Shakedown Ride.

This is the finished build following my initial shakedown ride this morning. Panaracer Pasella tires sure “look the part” but I will probably go with something a little less stodgy feeling once I’ve rebuilt 700c wheels around the high flange Campy hubs still waiting in the queue.

I found that the saddle needed a slight adjustment, and the front brake required a tiny bit of fiddling with the tension. I must be getting pretty good at eyeballing my builds, because otherwise this build came together quite effortlessly.

A few years ago I wound up getting a screaming good swap meet bargain on a box of Brooks leather bar wrap. The funny thing is that the box specifies the color as “honey,” which this is decidedly not. I bought the bar wrap about the same time that the notion of white tubing began to bounce around in my head, so in one sense the misidentified tape seems to have been paired up with the Paramount from the start. I’ve wrapped it over a coat of cotton wrap to give the bar diameter just a little greater heft.

Taking the bike out for the first ride this morning I was a tiny bit nervous. Had I forgotten anything? Was everything tightened down? Going down the first hill I hoped I had adequately snugged down the handlebars. I glanced down to check the quick release levers on both wheels were as they should be. I wiggled my foot to see if the crank set wobbled. The saddle, as I mentioned before, needed adjustment so I stopped for a moment to lower it slightly and to play with the front brake cable. Mark Twain stood there watching – fat load of help he was.

I’ve a pretty standard route I follow on each inaugural ride that involves downhills, curves, flats, and climbs. Since it’s the first time out the gate, everything seems new and I’m generally hypersensitive to noises, clicks, wobbles, sways, and literally anything a bike might do. This first ride is really important for identifying problems and dialing in things. Aside from the sluggish nature of the Panaracer Pasela tires, I’m very happy to acknowledge that everything seems to be clicking for me.

Speaking of tires, I’m also very happy to note there were no flats because I completely forgot to mount a frame pump this morning!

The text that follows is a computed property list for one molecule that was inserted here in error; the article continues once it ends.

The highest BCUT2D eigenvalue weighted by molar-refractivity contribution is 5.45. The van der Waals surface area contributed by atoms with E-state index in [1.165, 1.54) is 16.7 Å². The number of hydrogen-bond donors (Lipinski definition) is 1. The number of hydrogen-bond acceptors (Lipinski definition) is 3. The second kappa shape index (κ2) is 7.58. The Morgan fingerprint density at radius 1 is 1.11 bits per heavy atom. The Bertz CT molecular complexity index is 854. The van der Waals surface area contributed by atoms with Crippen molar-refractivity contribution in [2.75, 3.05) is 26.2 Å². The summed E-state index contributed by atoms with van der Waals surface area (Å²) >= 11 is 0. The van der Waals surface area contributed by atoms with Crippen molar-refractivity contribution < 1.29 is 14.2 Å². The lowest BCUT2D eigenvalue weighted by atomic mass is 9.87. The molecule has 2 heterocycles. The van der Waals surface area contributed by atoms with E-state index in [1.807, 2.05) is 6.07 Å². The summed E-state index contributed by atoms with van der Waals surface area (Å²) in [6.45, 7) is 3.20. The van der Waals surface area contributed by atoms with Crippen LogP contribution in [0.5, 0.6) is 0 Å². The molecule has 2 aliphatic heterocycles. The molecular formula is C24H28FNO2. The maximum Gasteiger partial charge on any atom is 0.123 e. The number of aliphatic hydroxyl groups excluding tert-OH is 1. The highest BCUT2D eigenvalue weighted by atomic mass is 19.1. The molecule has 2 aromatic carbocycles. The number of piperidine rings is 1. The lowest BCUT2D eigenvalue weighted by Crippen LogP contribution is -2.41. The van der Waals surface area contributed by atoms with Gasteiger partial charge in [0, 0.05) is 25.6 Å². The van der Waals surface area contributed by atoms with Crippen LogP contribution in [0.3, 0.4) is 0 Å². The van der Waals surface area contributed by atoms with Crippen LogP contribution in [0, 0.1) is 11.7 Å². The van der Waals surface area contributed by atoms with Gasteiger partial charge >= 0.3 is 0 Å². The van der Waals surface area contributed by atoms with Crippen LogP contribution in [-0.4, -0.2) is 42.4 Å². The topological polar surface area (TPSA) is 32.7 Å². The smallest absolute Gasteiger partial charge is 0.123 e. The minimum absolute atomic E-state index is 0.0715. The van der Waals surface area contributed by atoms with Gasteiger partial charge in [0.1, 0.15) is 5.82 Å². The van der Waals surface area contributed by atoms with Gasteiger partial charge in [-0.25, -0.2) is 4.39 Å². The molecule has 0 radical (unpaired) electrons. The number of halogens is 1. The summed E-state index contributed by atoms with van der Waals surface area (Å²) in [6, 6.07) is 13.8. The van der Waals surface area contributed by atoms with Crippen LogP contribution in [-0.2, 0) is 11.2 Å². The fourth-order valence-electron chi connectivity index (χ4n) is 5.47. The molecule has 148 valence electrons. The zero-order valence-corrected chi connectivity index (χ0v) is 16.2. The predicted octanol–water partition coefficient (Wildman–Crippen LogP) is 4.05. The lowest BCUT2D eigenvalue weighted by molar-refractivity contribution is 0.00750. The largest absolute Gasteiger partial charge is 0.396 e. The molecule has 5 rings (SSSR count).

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5 thoughts on “Shakedown Ride.

  1. Paul Glassen says:

    I am a little surprised to read you calling the Panaracer Paselas “sluggish”. I have ridden them in several sizes for years and always thought them very good – at least those without the heavier puncture guard belts.. In a personal correspondence with Jan Heine of Bicycle Quarterly/Compass Cycles, he acknowledged the Paselas were the best performing of all the tires they tested until the advent of first Gran Bois and now his own brand of Compass tires. And I believe both of those brands are manufactured by Panaracer.

    • I currently have 27 I inch wheels on this bike. For whatever reason, the tread on 27 X 1 1/4 Paselas feels thicker, heavier, and has greater “tooth” pattern than the 700c brethren. Others have pointed this difference out on BF from time to time. I am puzzled why this would be the case, quite frankly. When I finish my current tour, I’ll do a photographic side by side to demonstrate. To be clear, the 27’s are still a good tire – I just don’t feel they are nearly as supple or feel as fast as, say, the 700’s and certainly seem to be in a different class entirely than the Compass tires.

  2. Paul Glassen says:

    That’s disappointing about the old 27″ size tires. Must be a pretty poor range of options in that size. So you have had favourable experience with the Compass tires? I am tempted, especially perhaps for my Soma Grand Randonneur (bought as a frame and parts kit from Boulder) with its 650B rims. It’s currently on the original Soma 38mm – very similar to Paselas I have had in several 700c widths. But with the exchange rate to Canadian currency the Compass tires are very dear indeed – around $100/ea. plus shipping. Boulder has a good buy right now on the Pacenti Neo Moto, available in both 38 mm and 42 mm.

    • I’ve only ridden on two Compass tires: Chinook Pass (700 x 28) and Stampede Pass (700 x 32). I have come to really like these tires a lot and am seriously considering a pair of the Chinook Pass for the ’66 Paramount after I get the wheels built. I’ve had an exceptionally good experience with them thus far and will likely go with Compass tires on my 650b when I’ve worn out the 650b x 38 Pari-Motos currently in place. I doubt I could justify the $100 per tire cost at your exchange rate though! They’re already quite expensive to begin with.

      I’m disappointed with the dwindling 27 inch options also. For the most part, those options are leisure/commuter tires. While those are probably bullet proof, they’re also stiff and rather sluggish. I compared the 27 x 1 1/4 Pasela tires currently mounted to my Paramount to a pair of 700 x 25 Paselas that I have on my Hobbs. Considering that aside from size, they are “exactly the same tire,” the difference is rather remarkable. The 27’s have a coarser tread pattern with much deeper grooves while the 25’s are smoother and (seemingly) more pliable when deflated. Could be my imagination, but the 25’s also felt thinner and possibly lighter, even giving consideration to the variation in width. Now why this should be is a real question, isn’t it? Perhaps the older 27 inch version of the Pasela tires uses a different mold? Pure speculation on my part – and I’m not knowledgeable enough in this area to do any more than make wild guesses without any foundation!

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